The impacts of quinacrine on the hedgehog signaling pathway and the proliferation of triple-negative breast cancer cells have not been well studied yet and elucidation of such effects may shed new light on the mechanism of quinacrine effects on cancer cells.

2. Objectives

The goal of this study was to evaluate the effect of quinacrine on PTCH1 and SMO genes expression as the major role player of the hedgehog signaling pathway in MDA-MB 231 breast cancer cell line.

3. Methods

3.1. Cell Culture

In this experimental study, MDA-MB 231 breast cancer cell line was obtained from the National Cell Bank of Iran (NCBI). Cells were cultured at 37°C, 96% humidity and 5% CO2 in Dulbecco’s modified eagle medium (DMEM) with 10% fetal bovine serum (FBS) and 1% penicillin-streptomycin (final concentration of 100 IU/mL and 100 µg/mL, respectively).

3.2. MTT Assay

3-(4,5-Dimethylthiazol-2-yl)-2, 5-diphenyltetrazolium (MTT) assay was used to measure the toxicity of quinacrine (Sigma, St. Louis, USA) on the cells. Cells were treated with concentrations of 0.5, 1, 2, 5, 10, 15, 20, 50, 100, and 200 µM quinacrine for 72 hours and IC50 and IC5 were calculated by Prism GraphPad 6 software. The concentration of 0.5 µM quinacrine for 72 hours was selected for the rest of the study.

3.3. RNA Extraction and cDNA Synthesis

Total RNA was extracted from control and treated cells (72 hours and 0.5 µM quinacrine) using the CinnaPureTM kit (CinnaGen, Tehran, Iran). The adsorption ratio of 260.280 and 1.3% agarose gel electrophoresis was applied to assess the qualifying and quantify of RNA and possible DNA contamination. DNase I kit (Life Technologies GmbH/ThermoFisher Scientific, Darmstadt, Germany) was used to eliminate the DNA impurity. The cDNA synthesis was done by RevertAid First Strand cDNA Synthesis Kit (Life Technologies GmbH/ThermoFisher Scientific, Darmstadt, Germany) based on the protocol of manufacture.

3.4. Quantitative Real-Time PCR (qRT-PCR)

PTCH1, SMO, and glyceraldehyde-3-phosphate dehydrogenase (GAPDH) gene primers were designed using primer blast from NCBI (https://www.ncbi.nlm.nih.gov/nuccore) (Table 1).

Table 1. Primers Sequences of PTCH1, SMO and GAPDH Genes
GenePrimer (5’ → 3’)Product Size
GAPDH116
FGGTCTCCTCTGACTTCAACA
RAGCCAAATTCGTTGTCATAC
PTCH1177
FTCAGAGACTGGCTTCAGGGA
RGACGCTGTTTAGTCAACTGGC
SMO132
FCCCTGGTCTCCAACCCATTC
RGGTTGGTGCGGGAGTGAATA

Abbreviations: PTCH1, Patched1 protein receptor; SMO, smoothened protein receptor; GAPDH, glyceraldehyde-3-phosphate dehydrogenase.

The expression of selected genes was measured using SYBR Green quantitative real-time PCR by using the Rotor-Gene 6000 real-time PCR machine (Corbett). Real-time PCR amplification was started with an initial predenaturation cycle of 95°C for 4 minutes, followed by 40 three‐step amplification cycles (95°C, 10 seconds; 60°C, 20 seconds; 72°C, 15 seconds) and was completed with the subsequent melting curve analysis. LinReg software was applied to calculate the amplification Ct and efficiency. The Ct values obtained for each case were evaluated comparing with Ct value for the GAPDH gene. This gene was the reference gene in this study. The relative expression of target genes was calculated by the Pfaffl method (13). Electrophoresis of the PCR products was performed by agarose gel.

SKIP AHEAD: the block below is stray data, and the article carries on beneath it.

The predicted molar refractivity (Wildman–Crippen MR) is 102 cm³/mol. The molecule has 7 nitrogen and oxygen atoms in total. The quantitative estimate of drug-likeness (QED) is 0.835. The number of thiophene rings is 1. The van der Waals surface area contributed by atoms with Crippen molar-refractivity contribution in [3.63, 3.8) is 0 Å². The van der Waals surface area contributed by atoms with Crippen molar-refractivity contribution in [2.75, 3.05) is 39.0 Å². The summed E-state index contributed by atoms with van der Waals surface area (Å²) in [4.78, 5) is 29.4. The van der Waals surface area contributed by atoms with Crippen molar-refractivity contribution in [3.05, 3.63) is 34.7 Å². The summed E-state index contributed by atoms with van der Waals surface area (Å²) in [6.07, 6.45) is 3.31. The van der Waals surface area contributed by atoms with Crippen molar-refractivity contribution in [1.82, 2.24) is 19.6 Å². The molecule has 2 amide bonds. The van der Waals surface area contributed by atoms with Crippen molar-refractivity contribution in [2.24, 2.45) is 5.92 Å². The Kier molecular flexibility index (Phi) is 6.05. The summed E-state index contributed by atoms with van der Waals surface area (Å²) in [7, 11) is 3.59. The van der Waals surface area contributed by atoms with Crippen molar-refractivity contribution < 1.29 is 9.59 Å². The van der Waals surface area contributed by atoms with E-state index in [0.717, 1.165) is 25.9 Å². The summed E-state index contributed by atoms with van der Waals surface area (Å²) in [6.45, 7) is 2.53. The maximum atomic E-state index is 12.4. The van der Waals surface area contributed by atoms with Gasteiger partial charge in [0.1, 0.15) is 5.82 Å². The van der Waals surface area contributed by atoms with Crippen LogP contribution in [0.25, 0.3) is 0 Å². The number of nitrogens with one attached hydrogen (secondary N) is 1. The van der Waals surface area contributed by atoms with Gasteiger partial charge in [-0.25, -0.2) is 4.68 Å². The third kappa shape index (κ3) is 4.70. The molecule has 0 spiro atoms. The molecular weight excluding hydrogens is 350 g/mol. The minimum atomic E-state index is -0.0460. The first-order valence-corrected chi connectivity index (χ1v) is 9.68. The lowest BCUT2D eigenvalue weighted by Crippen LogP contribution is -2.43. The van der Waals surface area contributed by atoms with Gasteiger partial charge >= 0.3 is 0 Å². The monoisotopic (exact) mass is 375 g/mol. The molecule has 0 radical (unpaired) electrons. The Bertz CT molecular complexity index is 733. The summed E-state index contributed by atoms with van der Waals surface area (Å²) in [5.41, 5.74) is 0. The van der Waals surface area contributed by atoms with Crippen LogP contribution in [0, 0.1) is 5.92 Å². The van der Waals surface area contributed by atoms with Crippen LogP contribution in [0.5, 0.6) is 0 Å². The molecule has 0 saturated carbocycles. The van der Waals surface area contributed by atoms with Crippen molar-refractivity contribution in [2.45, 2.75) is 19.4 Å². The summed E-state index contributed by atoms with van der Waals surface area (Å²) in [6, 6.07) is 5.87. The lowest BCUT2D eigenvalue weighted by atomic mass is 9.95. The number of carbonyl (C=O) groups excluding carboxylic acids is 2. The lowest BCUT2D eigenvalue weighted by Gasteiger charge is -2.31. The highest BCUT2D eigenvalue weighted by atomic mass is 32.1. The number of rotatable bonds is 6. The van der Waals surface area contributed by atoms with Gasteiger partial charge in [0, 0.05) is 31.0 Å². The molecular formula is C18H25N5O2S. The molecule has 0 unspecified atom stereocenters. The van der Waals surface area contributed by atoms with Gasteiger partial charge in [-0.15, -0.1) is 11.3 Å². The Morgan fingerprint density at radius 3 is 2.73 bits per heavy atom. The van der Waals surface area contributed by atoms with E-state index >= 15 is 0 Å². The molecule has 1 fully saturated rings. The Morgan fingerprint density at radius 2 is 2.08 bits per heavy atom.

3.5. Statistical Analysis

Experiments were performed in triplicate. For all quantitative data, mean value ± one standard deviation (SD) was presented. A Student’s t-test was used and calculated P value less than or equal to 0.05 was considered as a statistical significance.

4. Results

Quinacrine revealed an IC50 of 3.5 µM for MDA-MB 231 cells for 72 hours of treatment (Figure 1). Therefore, nontoxic dose of 0.5 µM quinacrine (IC5) was applied to investigate the effect of quinacrine on genes expression.

The dose-response curve for MDA-MB 231 breast cancer cell line with concentrations of 0.5, 1, 2, 5, 10, 15, 20, 50, 100, and 200 µM quinacrine for 72 hours.
Figure 1. The dose-response curve for MDA-MB 231 breast cancer cell line with concentrations of 0.5, 1, 2, 5, 10, 15, 20, 50, 100, and 200 µM quinacrine for 72 hours.

RNA was extracted after treating cells for 72 hours with 0.5 µM quinacrine. The samples had a 260/280 absorption ratio in the range of 1.8 - 2. In agarose gel electrophoreses, 28S rRNA and 18S rRNA bands were observed in control and quinacrine treated cells.

Melting curve evaluation of the amplification of GAPDH, PTCH1, and SMO genes showed the specificity of the selected primers for genes expression evaluation (Figure 2). Agarose gel electrophoresis of PCR products is shown in Figure 3.

Melting curve of GAPDH, PTCH1, and SMO genes amplicon
Figure 2. Melting curve of GAPDH, PTCH1, and SMO genes amplicon
Agarose gel electrophoreses of PCR products. A, PCR products of SMO and PTCH1 genes (lines 4 and 5 are negative control), and B, PCR product of GAPDH gene (line 3 is negative control).
Figure 3. Agarose gel electrophoreses of PCR products. A, PCR products of SMO and PTCH1 genes (lines 4 and 5 are negative control), and B, PCR product of GAPDH gene (line 3 is negative control).

Quinacrine significantly decreased (fold: -2.1 ± 0.1 and P = 0.007) SMO gene expression in treated MDA-MB 231. However, PTCH1 gene expression did not show a statistically significant difference (P = 0.059) (Figure 4).